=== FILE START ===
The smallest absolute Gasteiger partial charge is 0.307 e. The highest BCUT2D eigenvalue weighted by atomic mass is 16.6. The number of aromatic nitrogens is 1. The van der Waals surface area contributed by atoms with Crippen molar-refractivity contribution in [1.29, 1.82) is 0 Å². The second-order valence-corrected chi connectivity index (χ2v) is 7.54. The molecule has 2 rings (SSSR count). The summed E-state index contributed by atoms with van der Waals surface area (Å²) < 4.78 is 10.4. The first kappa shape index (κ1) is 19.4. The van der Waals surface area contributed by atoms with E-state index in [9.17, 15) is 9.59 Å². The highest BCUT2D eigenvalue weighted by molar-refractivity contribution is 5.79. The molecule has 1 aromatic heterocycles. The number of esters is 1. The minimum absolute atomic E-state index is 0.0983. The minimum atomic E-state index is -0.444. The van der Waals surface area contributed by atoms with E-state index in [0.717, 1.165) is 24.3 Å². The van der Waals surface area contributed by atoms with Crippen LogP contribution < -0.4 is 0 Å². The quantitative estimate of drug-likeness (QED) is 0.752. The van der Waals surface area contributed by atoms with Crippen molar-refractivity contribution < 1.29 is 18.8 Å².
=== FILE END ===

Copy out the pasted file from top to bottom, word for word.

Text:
The smallest absolute Gasteiger partial charge is 0.307 e. The highest BCUT2D eigenvalue weighted by atomic mass is 16.6. The number of aromatic nitrogens is 1. The van der Waals surface area contributed by atoms with Crippen molar-refractivity contribution in [1.29, 1.82) is 0 Å². The second-order valence-corrected chi connectivity index (χ2v) is 7.54. The molecule has 2 rings (SSSR count). The summed E-state index contributed by atoms with van der Waals surface area (Å²) < 4.78 is 10.4. The first kappa shape index (κ1) is 19.4. The van der Waals surface area contributed by atoms with E-state index in [9.17, 15) is 9.59 Å². The highest BCUT2D eigenvalue weighted by molar-refractivity contribution is 5.79. The molecule has 1 aromatic heterocycles. The number of esters is 1. The minimum absolute atomic E-state index is 0.0983. The minimum atomic E-state index is -0.444. The van der Waals surface area contributed by atoms with E-state index in [0.717, 1.165) is 24.3 Å². The van der Waals surface area contributed by atoms with Crippen LogP contribution < -0.4 is 0 Å². The quantitative estimate of drug-likeness (QED) is 0.752. The van der Waals surface area contributed by atoms with Crippen molar-refractivity contribution < 1.29 is 18.8 Å².